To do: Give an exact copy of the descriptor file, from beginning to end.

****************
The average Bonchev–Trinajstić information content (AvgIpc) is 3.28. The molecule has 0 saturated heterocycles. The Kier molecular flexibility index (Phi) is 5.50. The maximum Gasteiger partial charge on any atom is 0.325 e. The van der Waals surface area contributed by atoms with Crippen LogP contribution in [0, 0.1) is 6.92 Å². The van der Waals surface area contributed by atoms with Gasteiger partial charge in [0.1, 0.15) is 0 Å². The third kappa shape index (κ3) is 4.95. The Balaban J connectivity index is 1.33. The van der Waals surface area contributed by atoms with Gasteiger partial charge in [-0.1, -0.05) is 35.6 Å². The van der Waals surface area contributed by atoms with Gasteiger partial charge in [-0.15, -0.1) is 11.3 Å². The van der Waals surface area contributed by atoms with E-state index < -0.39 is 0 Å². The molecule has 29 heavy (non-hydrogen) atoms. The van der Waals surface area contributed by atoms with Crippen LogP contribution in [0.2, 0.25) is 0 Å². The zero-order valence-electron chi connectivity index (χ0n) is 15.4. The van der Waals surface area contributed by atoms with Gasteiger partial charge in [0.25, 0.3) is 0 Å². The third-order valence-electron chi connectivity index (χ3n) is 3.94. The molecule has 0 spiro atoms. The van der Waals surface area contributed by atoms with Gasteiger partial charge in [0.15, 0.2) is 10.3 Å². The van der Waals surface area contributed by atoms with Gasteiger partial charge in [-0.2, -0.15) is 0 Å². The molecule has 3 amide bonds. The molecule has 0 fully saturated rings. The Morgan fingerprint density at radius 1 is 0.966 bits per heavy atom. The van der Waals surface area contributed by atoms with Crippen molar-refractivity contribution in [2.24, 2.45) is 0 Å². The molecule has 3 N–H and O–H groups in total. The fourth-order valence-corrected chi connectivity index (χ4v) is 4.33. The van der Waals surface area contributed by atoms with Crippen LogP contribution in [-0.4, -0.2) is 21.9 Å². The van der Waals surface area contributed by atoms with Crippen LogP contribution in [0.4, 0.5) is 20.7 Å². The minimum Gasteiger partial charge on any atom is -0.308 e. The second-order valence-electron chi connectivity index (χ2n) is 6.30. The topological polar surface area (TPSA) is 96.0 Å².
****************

The average Bonchev–Trinajstić information content (AvgIpc) is 3.28. The molecule has 0 saturated heterocycles. The Kier molecular flexibility index (Phi) is 5.50. The maximum Gasteiger partial charge on any atom is 0.325 e. The van der Waals surface area contributed by atoms with Crippen LogP contribution in [0, 0.1) is 6.92 Å². The van der Waals surface area contributed by atoms with Gasteiger partial charge in [0.1, 0.15) is 0 Å². The third kappa shape index (κ3) is 4.95. The Balaban J connectivity index is 1.33. The van der Waals surface area contributed by atoms with Gasteiger partial charge in [-0.1, -0.05) is 35.6 Å². The van der Waals surface area contributed by atoms with Gasteiger partial charge in [-0.15, -0.1) is 11.3 Å². The van der Waals surface area contributed by atoms with E-state index < -0.39 is 0 Å². The molecule has 29 heavy (non-hydrogen) atoms. The van der Waals surface area contributed by atoms with Crippen LogP contribution in [0.2, 0.25) is 0 Å². The zero-order valence-electron chi connectivity index (χ0n) is 15.4. The van der Waals surface area contributed by atoms with Gasteiger partial charge in [0.25, 0.3) is 0 Å². The third-order valence-electron chi connectivity index (χ3n) is 3.94. The molecule has 0 spiro atoms. The van der Waals surface area contributed by atoms with Gasteiger partial charge in [0.15, 0.2) is 10.3 Å². The van der Waals surface area contributed by atoms with Gasteiger partial charge in [-0.2, -0.15) is 0 Å². The molecule has 3 amide bonds. The molecule has 0 fully saturated rings. The Morgan fingerprint density at radius 1 is 0.966 bits per heavy atom. The van der Waals surface area contributed by atoms with Crippen molar-refractivity contribution in [2.24, 2.45) is 0 Å². The molecule has 3 N–H and O–H groups in total. The fourth-order valence-corrected chi connectivity index (χ4v) is 4.33. The van der Waals surface area contributed by atoms with Crippen LogP contribution in [-0.4, -0.2) is 21.9 Å². The van der Waals surface area contributed by atoms with Crippen LogP contribution in [0.4, 0.5) is 20.7 Å². The minimum Gasteiger partial charge on any atom is -0.308 e. The second-order valence-electron chi connectivity index (χ2n) is 6.30. The topological polar surface area (TPSA) is 96.0 Å².